In his excitement soon after finishing, Malinin told NBC’s Andrea Joyce, “I definitely think I should deserve to go” to Beijing. In the media mixed zone a few minutes later, he was less definitive.
“I wasn’t expecting to skate this good and especially to place second,” Malinin said. “I was surprised at how easily everything went together. I think it gave me a better chance for them to send me to the Olympics, but it’s ultimately down to the committee.”
Malinin’s skating recalled Chen’s breakthrough performance at age 16 in the 2016 nationals, when he became the first U.S. man to land four clean quads in a free and first to land two fully credited quads (one clean) in a short.
“Ilia is miles ahead of where I was in 2016 based on quality and consistency,” Chen said. “He definitely has an amazing future ahead of him.”
Chen has been light-years ahead of the competition at nationals since 2017. That was the case Sunday even with two falls, one on a quad flip and one – a near face plant – while doing footwork late in a program to the Elton John medley program he had used two seasons ago and returned to in November.
“A couple silly mistakes,” Chen said.
With 328.01 points to Malinin’s 302.48, Chen’s winning margin was the smallest of his six titles. The three-time world champion landed four clean quads but the two falls contributed to making Chen’s performance scores low by his recent standards at nationals.
He would not commit to using the same free skate again at the Olympics, where Chen and two-time reigning champion Yuzuru Hanyu are the top two gold medal contenders.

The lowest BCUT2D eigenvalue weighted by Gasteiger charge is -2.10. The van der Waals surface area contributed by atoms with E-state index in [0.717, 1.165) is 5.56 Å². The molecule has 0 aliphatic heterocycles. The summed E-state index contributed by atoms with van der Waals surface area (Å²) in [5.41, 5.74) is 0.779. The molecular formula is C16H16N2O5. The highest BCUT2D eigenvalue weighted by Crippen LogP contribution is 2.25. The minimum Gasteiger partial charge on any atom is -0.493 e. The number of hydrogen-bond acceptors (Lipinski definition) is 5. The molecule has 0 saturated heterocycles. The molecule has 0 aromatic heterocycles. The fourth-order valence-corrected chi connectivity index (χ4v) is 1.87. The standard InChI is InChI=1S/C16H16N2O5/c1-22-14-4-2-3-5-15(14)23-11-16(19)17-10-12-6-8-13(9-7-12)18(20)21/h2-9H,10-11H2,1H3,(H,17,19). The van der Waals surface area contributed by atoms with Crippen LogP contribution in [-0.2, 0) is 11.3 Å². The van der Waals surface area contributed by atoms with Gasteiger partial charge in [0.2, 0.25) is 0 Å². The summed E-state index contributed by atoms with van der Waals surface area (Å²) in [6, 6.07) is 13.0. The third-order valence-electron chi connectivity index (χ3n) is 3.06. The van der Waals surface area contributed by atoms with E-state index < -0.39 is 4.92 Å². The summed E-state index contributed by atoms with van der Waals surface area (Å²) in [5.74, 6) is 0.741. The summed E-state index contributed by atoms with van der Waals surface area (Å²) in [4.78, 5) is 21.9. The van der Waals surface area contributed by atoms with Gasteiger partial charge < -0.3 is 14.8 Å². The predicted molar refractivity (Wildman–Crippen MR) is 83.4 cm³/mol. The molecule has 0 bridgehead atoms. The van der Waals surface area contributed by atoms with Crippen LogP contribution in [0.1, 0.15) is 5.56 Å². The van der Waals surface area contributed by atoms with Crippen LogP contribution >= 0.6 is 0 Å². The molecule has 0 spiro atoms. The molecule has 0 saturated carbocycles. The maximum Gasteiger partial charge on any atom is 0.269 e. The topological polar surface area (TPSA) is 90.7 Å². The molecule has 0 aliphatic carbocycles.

Zhou totaled 290.16, a whisker ahead of Brown (289.78), whose coach, Tracy Wilson, tested positive for Covid Sunday morning. Brown, who tested negative, found out what had happened to Wilson just before his morning warmup.
Zhou’s free skate was a hot mess, with a fall and four botched jumping passes. He has had two poor free skates since ending Chen’s three-season winning streak at Skate America in October.
“I was so nervous my body just froze up on me,” Zhou said.
Brown overcame a fall on his opening jump, a quad salchow, and went on to maximize grade of execution points on everything but a wobbly final spin. He wound up in tears on the ice, exhausted and overcome by the four years of work he had done since the disappointment of failing to make the 2018 Olympic team.
Because he never has been able to land a clean quad, Brown has played with a short deck over the past seven seasons, hoping to overcome his ever-growing deficit in technical points with his command of skating’s fine points – gliding, expressiveness, performance skills.
“It has been a really tough go to get here, and I don’t mean just the past 72 hours,” Brown said before the team decision came down Sunday, referring to a travel odyssey from Toronto that lasted 33 hours and two days and then having to skate without Wilson nearby.
“There are aspects of skating I wish I had mastered earlier in my career. I think I gave it my all. I have no regrets, and I’m really proud of that.”
And, a couple hours later, proud to be an Olympian again.
Philip Hersh, who has covered figure skating at the last 11 Winter Olympics, is a special contributor to NBCSports.com/figure-skating.